Tuesday, January 31, 2006

Observations: Testing 1-2-3


The Hard Copy Observer, January 2006

In the second installment of his column, Jim Lyons, a 25-year veteran of the printing and imaging industry, examines the changing relationship between desktop software applications and printers, in particular, examining the effect of the Internet on printing trends.

In my debut column last month, I proposed that the middle of the 1990s was a time of great change, a cusp in the history of the printing and imaging industry. And the more I work with this premise, the more obvious and revealing it becomes.

One of the more dramatic changes of the past 10 years is in how desktop and workgroup printers are used. PC Magazine’s annual printer issue from November 7, 1995, (“12th Annual Printer Blockbuster!”) provides the historical record in this case. Now that Microsoft Office is ubiquitous, it may seem that it was ever thus, but just a decade ago, the magazine tested over 100 new printers using a full roster of applications including Aldus Pagemaker, Harvard Graphics, WordPerfect (for Windows, finally!), Corel Draw, Lotus 1-2-3 for Windows, and Microsoft Word for Windows. This mixed bag of applications has met very different fates—two are dead, one has been replaced, two are whimpering along, and one is dominant.

In the mid-1990s, the world was getting ready to say good-bye to the diverse software environment that had flourished since the beginning of the PC and printer era. (Remember those thick software-support directories that printer vendors were so proud of?) While Microsoft Office and its three cornerstone applications (Word, Excel, and PowerPoint) were poised to dominate the office environment in 1995, that year saw the beginning of another and ultimately more profound change in the use of computers and printers.

In a December 11, 1995, InfoWorld article entitled “HP Joins Microsoft, Netscape to Print HTML,” former Lyra Research analyst Bill Flynn and I were quoted about a pair of press announcements related to improved printing from Internet browsers—Netscape Navigator, which was the king of the hill at the time, and nascent Microsoft Explorer. At that time, Internet and printing were two terms almost never heard in the same sentence. As is typical, the improvements announced in the press releases never happened exactly the way they were described, but printing and the World Wide Web became more compatible nonetheless, and ever since then an ever-increasing proportion of the pages produced on office printers are generated from Internet and e-mail sources.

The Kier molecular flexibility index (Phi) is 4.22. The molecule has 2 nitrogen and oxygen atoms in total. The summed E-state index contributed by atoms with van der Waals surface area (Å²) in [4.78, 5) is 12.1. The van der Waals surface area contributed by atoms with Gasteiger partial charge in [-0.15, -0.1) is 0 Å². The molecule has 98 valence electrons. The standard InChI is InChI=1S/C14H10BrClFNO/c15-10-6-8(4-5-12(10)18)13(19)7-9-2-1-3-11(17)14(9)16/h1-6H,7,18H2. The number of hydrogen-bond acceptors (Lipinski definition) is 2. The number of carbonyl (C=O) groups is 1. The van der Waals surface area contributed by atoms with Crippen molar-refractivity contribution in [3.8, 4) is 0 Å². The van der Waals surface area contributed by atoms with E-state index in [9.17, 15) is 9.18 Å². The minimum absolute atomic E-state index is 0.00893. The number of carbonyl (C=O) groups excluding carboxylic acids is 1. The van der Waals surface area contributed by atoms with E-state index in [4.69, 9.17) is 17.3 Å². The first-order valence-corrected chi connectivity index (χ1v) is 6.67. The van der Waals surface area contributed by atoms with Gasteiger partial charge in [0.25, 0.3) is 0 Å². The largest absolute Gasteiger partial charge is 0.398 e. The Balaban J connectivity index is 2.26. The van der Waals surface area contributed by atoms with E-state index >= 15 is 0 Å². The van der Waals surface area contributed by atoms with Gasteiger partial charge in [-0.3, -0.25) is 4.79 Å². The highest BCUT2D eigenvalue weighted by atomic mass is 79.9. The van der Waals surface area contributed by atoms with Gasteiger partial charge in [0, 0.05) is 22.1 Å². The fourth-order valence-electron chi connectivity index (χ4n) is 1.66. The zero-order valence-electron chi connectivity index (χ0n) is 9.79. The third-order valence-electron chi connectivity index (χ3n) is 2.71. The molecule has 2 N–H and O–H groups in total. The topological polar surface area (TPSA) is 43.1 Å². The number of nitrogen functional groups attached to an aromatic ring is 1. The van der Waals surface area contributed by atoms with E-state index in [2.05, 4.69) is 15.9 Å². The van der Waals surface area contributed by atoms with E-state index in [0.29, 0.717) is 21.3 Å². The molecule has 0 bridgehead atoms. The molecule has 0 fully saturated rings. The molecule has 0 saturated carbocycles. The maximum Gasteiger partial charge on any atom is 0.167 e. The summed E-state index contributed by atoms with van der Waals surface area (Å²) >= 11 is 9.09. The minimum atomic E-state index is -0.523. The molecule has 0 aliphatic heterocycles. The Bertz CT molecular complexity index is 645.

Looking Ahead

What of the future? It seems that basic office software tools such as those found in Microsoft’s Office suite will live on, but outright growth in printing from them seems unlikely. For example, the ubiquitous PowerPoint color overhead transparency is now as outdated as the plain monochrome copier-produced transparency that it replaced so recently. Now that there are 100 million daily broadband users in the United States alone, Internet applications have become mainstream applications for computer users. The shift to browser-based and online applications is based on a very simple premise: more of us need to communicate, more of the time, than we need to create. E-mail, Web searches, and simple information retrieval are fundamental daily (even hourly, for many of us) needs.

And yet, there is still room for improvement in Internet printing. Cynics (and I know a few) will say that InfoWorld’s statement over 10 years ago that “attempts to print from the Internet are currently hampered by a lack of printing standards, relatively low-resolution files, and a lack of formatting” is still true today. Of course, the “print-friendly page” is a welcome (if somewhat contrived) improvement, now found everywhere from major news sites to online recipe collections. And the growth in use of downloadable PDF files has been a tremendous boon to the concept of “distribute and print.”

PC-based applications have long driven the growth in demand for print from desktop and workgroup machines. The underlying mix of those applications has changed radically from a diverse group of applications marketed by a variety of software developers to today’s dominance of the applications that make up the Microsoft Office Suite. While it is easy to assume the monolithic lead of Microsoft Office will continue (just as it is easy to forget that it wasn’t always this way), Microsoft Office’s role for the typical PC user (and printer) will continue to proportionally diminish. Internet-based functions on the PC will grow, and distribute-and-print will transition to distribute-and-view.

Printing from the Internet is just one area that has developed from a nonentity to a major concern over the past 10 years. A similar argument, with its own twists and turns, can be made for photo printing and its impact on the imaging and printing business. As for the languages battles? It was PCL and PostScript still battling it out in the mid-1990s, pretty much by themselves. But now we have emerging language efforts that will also draw my attention in the coming months.


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